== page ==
Sunday, 26 July 2015

Lightning Components and Custom Apex Classes

Lightning Components and Custom Apex Classes


This week I’ve been generating summary information in an Apex controller and surfacing this through a Lightning Component. When designing the solution, my initial thoughts were that I’d either:

  • have the component call multiple methods on the controller - not as inefficient as it sounds thanks to ‘boxcarring’, described in detail in Peter Chittum’s blog post.
  • return the results as a JSON string and parse this client side to access the details

However, after looking through the Lightning Components Developer’s Guide, a third way presented itself - the framework allows the Apex controller to return a instance of a custom Apex class, which is then automatically converted into a JavaScript object for use client-side.


For the purposes of this blog post I have a simple use-case of returning the total number of Accounts, Contacts and Opportunities in the system. 


The summary information is encapsulated in the RecordCounts custom Apex class, which also doubles as the Apex controller for the component, providing the GetRecordCounts method to retrieve the information. Note that the methods and attributes for use client-side have the AuraEnabled annotation:

public class RecordCounts {
    public Integer numAccounts {get; set;}
    public Integer numContacts {get; set;}
    public Integer numOpportunities {get; set;}
    public static RecordCounts GetRecordCounts()
        RecordCounts result=new RecordCounts();
        result.numAccounts=[select count() from Account];
        result.numContacts=[select count() from Contact];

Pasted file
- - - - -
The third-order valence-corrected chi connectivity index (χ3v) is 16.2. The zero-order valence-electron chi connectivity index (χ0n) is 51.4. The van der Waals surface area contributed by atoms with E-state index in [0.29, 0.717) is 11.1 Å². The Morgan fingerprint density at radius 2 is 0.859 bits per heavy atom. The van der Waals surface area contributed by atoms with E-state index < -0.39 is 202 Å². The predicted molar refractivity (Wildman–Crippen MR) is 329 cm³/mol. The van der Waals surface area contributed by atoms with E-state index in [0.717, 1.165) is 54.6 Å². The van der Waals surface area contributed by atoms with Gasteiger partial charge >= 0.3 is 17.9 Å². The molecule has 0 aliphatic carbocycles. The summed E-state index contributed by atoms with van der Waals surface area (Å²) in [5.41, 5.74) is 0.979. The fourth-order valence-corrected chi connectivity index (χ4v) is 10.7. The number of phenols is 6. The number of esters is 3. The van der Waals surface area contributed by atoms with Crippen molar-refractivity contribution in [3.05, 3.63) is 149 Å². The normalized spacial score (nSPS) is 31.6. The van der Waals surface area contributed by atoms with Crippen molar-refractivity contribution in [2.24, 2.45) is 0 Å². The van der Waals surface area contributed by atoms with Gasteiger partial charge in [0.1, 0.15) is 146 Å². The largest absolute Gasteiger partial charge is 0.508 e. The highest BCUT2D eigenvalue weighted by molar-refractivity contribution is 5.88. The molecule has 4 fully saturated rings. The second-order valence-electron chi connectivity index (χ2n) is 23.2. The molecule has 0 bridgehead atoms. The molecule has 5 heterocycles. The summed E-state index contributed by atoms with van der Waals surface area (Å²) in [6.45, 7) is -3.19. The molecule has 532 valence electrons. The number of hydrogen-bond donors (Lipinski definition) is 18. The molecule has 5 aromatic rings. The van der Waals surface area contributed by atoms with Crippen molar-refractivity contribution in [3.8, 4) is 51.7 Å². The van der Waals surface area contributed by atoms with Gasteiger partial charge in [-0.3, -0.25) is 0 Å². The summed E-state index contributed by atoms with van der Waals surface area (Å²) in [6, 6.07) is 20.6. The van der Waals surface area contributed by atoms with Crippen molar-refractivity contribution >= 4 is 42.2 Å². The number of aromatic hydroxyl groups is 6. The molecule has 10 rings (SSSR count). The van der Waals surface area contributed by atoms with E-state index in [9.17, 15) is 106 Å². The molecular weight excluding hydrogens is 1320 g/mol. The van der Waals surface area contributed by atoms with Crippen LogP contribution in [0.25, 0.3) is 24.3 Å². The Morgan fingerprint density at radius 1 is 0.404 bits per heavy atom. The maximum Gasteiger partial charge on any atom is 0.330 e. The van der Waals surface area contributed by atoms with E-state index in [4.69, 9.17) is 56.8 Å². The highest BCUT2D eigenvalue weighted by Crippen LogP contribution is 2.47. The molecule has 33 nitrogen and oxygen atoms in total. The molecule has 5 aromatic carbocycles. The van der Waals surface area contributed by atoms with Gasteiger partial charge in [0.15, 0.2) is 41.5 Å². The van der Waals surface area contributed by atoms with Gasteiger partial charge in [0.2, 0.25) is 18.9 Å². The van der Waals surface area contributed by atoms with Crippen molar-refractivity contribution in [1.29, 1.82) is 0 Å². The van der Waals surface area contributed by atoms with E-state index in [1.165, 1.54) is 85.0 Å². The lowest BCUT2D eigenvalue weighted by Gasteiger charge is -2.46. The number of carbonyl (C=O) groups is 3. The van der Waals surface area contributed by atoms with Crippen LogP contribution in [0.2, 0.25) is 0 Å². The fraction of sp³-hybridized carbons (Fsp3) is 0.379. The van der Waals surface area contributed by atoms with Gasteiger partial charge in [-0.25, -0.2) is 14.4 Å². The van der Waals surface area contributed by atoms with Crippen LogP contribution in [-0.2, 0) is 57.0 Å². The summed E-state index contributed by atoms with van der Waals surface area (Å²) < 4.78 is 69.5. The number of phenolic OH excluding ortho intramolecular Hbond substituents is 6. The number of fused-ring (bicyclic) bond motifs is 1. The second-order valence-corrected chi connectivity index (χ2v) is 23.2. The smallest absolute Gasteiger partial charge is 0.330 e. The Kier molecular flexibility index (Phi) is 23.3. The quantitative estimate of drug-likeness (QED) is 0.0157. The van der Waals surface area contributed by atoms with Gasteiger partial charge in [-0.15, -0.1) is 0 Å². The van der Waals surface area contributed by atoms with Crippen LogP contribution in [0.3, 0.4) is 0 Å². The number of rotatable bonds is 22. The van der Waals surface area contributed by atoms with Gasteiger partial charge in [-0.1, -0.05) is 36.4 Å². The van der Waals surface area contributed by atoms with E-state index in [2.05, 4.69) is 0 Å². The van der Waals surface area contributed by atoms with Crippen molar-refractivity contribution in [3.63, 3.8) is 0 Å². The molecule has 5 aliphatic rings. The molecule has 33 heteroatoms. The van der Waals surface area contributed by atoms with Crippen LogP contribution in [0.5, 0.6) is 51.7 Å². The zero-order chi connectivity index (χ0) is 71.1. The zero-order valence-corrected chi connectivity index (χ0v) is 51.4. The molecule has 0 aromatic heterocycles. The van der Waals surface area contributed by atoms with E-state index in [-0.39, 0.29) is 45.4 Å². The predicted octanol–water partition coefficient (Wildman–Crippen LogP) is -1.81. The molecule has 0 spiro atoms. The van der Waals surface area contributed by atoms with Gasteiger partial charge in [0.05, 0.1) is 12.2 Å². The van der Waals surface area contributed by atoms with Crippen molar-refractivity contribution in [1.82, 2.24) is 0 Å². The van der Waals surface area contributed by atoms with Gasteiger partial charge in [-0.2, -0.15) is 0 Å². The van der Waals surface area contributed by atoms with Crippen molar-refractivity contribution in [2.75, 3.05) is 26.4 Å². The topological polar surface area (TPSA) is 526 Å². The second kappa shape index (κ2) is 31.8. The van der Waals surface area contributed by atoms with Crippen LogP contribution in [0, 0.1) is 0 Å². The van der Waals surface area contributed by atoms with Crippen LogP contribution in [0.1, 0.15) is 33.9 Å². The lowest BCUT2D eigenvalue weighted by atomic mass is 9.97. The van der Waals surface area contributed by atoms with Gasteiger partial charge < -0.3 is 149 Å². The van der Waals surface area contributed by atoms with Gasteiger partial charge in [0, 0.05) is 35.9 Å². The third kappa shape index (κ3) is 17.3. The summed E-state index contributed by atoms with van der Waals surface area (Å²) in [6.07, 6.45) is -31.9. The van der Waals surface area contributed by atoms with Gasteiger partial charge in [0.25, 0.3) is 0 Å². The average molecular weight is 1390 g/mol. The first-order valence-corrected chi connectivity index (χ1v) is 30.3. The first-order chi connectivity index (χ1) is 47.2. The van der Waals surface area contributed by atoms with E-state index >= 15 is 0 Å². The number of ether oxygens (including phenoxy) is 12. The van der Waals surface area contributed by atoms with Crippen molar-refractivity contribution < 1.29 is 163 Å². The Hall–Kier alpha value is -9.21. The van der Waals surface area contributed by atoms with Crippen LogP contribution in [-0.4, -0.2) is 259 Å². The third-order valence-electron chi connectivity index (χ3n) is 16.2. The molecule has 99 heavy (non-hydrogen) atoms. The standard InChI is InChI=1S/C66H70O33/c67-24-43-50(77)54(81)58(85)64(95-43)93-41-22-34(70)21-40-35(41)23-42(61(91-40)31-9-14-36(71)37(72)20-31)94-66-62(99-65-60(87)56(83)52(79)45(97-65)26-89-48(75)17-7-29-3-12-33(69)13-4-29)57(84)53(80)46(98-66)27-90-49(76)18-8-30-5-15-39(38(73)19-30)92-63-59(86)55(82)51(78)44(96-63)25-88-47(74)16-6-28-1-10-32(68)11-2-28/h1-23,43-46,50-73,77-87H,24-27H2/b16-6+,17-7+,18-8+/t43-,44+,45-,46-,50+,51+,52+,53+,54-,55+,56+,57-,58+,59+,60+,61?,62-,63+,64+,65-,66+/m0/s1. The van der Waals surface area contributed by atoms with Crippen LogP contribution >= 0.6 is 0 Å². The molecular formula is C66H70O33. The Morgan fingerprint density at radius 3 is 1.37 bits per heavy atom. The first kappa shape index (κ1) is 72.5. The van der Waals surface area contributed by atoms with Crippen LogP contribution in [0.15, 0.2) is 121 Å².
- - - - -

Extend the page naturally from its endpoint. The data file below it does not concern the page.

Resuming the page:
result.numOpportunities=[select count() from Opportunity];
        return result;

The lightning component is very straightforward - it defines that the Apex controller is ‘RecordCounts’, provides an attribute to store the retrieved record count instance in and has markup to output the value.  The information is retrieved from the server via the doInit event handler, which will be invoked when the component is initialised but before it is rendered. 

<aura:component controller="RecordCounts">
    <aura:handler name="init" value="{!this}" action="{!c.doInit}"/>
    <aura:attribute type="RecordCounts" name="counts" />
    Number of accounts = {!v.counts.numAccounts}<br/>
    Number of contacts = {!v.counts.numContacts}<br/>
    Number of opportunities = {!v.counts.numOpportunities}<br/>

Note that the type of the ‘counts’  attribute is defined as the name of the custom apex class - RecordCounts. Note also that I can simply access properties from the Apex class using the JavaScript object dot notation, as the record instance has been converted to a Javascript object representation.

In accordance with Lightning Components best practice, the component controller simply delegates to a helper for the init event callback handler:

	doInit : function(component, event, helper) {
		helper.doInit(component, event);

while the helper executes the server side method and sets the Javascript object representation of the Apex class instance into the ‘counts’ attribute upon success without any intervention from me to process the result or translate it to something that the component can use directly, as this is all handled by the framework:

	doInit : function(cmp, ev) {
        var action = cmp.get("c.GetRecordCounts");

        action.setCallback(this, function(response) {
            var state = response.getState();
            if (state === "SUCCESS") {
                cmp.set('v.counts', response.getReturnValue());
            else if (state === "ERROR") {
                alert('Error : ' + JSON.stringify(errors));

Adding this component to a Lightning application and executing it generates the following output:

Screen Shot 2015 07 26 at 14 19 21

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  2. gr8 blog... thanks very helpful for beginners